What Texas should learn from Marlise Munoz


At 11:29 a.m. Sunday, officials at John Peter Smith Hospital in Fort Worth discontinued the life support of Marlise Munoz, a brain-dead, pregnant Texas woman who had been kept breathing for two months against the wishes of her family but, according to the hospital, in compliance with the laws of the state of Texas, which prevent a hospital from withdrawing or withholding “life-sustaining treatment … from a pregnant patient.” 

It took a court order from district Judge R.H. Wallace Jr. to convince the hospital to fulfill Munoz and her husband’s wishes. Now, Munoz’s family, according to a statement from their lawyers, will “proceed with the somber task of laying Marlise Munoz’s body to rest, and grieving over the great loss that has been suffered.” 

In the body of Marlise Munoz, Texans have a poignant and cruel example of the clash between the ideals of a law — in this case, to protect a human life at all costs — and their practical application. Disturbingly, the behavior of the county-owned John Peter Smith Hospital and the reaction of anti-abortion politicians and lobbyists show just how far some Texans are willing to go to subvert a woman’s control over her own body. 

When Erick Munoz found his wife unconscious on the floor of their house, struck by an apparent blood clot, he, himself a paramedic, knew how to act. Marlise Munoz was quickly taken to the hospital, where she was placed on life support. 

Erick Munoz told the court that doctors told him his wife “was for all purposes brain-dead” and that she had “lost all activity in her brain stem.” In all 50 states, being declared brain-dead is tantamount to being declared dead.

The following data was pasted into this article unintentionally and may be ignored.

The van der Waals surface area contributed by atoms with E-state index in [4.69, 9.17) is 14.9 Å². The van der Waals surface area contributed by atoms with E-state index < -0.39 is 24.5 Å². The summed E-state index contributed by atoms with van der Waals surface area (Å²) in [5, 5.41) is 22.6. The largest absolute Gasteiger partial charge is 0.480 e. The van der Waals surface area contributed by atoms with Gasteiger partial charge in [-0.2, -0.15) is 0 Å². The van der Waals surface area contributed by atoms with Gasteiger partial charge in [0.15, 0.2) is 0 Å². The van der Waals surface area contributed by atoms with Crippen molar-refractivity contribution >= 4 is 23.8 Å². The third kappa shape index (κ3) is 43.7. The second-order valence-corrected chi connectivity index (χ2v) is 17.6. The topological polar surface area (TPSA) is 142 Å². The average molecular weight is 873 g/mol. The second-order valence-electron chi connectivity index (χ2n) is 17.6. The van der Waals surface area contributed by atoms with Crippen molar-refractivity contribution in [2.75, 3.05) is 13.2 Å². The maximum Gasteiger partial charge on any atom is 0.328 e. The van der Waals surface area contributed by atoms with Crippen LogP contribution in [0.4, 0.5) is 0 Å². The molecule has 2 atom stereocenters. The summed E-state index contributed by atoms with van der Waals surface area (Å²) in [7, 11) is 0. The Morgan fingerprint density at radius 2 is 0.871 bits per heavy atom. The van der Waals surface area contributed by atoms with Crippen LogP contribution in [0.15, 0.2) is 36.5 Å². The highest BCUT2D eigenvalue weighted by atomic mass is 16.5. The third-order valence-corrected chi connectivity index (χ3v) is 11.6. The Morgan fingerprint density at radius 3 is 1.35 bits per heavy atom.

The fetus that the technically-dead Marlise Munoz was carrying had been harmed by the mother’s fall. According to Munoz’s attorneys, the fetus was described by doctors as “distinctly abnormal” and had a severely deformed lower torso. 

Knowing all this, the hospital still refused to take Marlise off life support, citing the Texas Advance Directives Act. 

That act states the wish of a woman to be taken off life support is invalidated if that woman has been “diagnosed as pregnant.” 

Never mind that this law invalidates advance directives in a gender-biased way and fails to specify what trimester of pregnancy a woman must be in to fall under the statute. (Under the present law, a woman at any point in her pregnancy, no matter how young the fetus, would be kept on life support until the 23-week point of viability.) This anti-abortion law, as well as the hospital’s interpretation of it, was supported by local lawmakers.  

“My deepest sympathy goes out to the family enduring this tragedy. My heart goes out to them. But the law’s clear that you can’t withdraw life support,” state Rep. Stephanie Klick, R-Fort Worth, who represents Erick Munoz in Austin, told the Fort Worth Star-Telegram

The law, in reality, is anything but clear. There is controversy in the medical ethics community over the criteria for “brain death.” The law itself does not make clear whether the pregnancy clause is applicable to a woman who is dead, even if her fetus remains alive. 

“There is controversy about the definition of brain death,” Bill Winslade, a professor of medical ethics at the University of Texas medical branch Galveston, told the Texan. “But brain death in Texas is based on the current medical criteria. It was clear Munoz was brain-dead because her body was decomposing … the [county] clerk was very clear that whatever criteria of brain death was being used, [Munoz] met them.” 

Ultimately, it was these criteria that allowed Wallace to rule that “life sustaining measures” could not be performed on a patient who was dead. On Sunday, both Marlise Munoz and her unborn child were finally allowed to die. 

Munoz’s difficulties, yes, were born out of an extremely rare and unfortunate set of circumstances, one that most women wouldn’t ever have to contemplate. But the law that put Munoz and her family in the midst of that two-month-long tragedy could affect any woman in Texas. 

It shouldn’t take extraordinary circumstances like Munoz’s for anti-abortion lawmakers to recognize that ambiguous, ill-defined laws that interfere with sound medical practice shouldn’t be on the books. Hopefully, it will take only one tragedy to convince them.